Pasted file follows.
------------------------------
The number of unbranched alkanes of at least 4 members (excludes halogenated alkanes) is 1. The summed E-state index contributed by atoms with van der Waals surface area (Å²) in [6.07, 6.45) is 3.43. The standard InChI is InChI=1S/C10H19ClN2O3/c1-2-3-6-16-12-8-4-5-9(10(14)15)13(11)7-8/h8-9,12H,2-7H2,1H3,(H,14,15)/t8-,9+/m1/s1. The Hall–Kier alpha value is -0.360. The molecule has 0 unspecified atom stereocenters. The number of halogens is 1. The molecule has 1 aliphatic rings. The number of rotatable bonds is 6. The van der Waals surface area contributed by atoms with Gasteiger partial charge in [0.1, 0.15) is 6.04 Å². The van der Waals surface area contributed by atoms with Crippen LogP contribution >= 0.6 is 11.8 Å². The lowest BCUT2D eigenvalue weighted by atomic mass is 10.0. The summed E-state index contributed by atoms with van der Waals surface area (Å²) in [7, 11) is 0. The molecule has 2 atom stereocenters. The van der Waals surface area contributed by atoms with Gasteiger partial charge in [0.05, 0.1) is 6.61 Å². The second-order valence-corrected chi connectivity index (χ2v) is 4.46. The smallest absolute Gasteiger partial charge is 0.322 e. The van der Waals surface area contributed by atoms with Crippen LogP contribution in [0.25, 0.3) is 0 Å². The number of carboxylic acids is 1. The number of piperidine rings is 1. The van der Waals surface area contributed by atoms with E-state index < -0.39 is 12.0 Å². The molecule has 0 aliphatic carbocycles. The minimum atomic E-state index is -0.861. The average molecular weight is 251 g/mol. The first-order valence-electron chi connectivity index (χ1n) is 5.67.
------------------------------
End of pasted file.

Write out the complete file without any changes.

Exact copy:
The number of unbranched alkanes of at least 4 members (excludes halogenated alkanes) is 1. The summed E-state index contributed by atoms with van der Waals surface area (Å²) in [6.07, 6.45) is 3.43. The standard InChI is InChI=1S/C10H19ClN2O3/c1-2-3-6-16-12-8-4-5-9(10(14)15)13(11)7-8/h8-9,12H,2-7H2,1H3,(H,14,15)/t8-,9+/m1/s1. The Hall–Kier alpha value is -0.360. The molecule has 0 unspecified atom stereocenters. The number of halogens is 1. The molecule has 1 aliphatic rings. The number of rotatable bonds is 6. The van der Waals surface area contributed by atoms with Gasteiger partial charge in [0.1, 0.15) is 6.04 Å². The van der Waals surface area contributed by atoms with Crippen LogP contribution >= 0.6 is 11.8 Å². The lowest BCUT2D eigenvalue weighted by atomic mass is 10.0. The summed E-state index contributed by atoms with van der Waals surface area (Å²) in [7, 11) is 0. The molecule has 2 atom stereocenters. The van der Waals surface area contributed by atoms with Gasteiger partial charge in [0.05, 0.1) is 6.61 Å². The second-order valence-corrected chi connectivity index (χ2v) is 4.46. The smallest absolute Gasteiger partial charge is 0.322 e. The van der Waals surface area contributed by atoms with Crippen LogP contribution in [0.25, 0.3) is 0 Å². The number of carboxylic acids is 1. The number of piperidine rings is 1. The van der Waals surface area contributed by atoms with E-state index < -0.39 is 12.0 Å². The molecule has 0 aliphatic carbocycles. The minimum atomic E-state index is -0.861. The average molecular weight is 251 g/mol. The first-order valence-electron chi connectivity index (χ1n) is 5.67.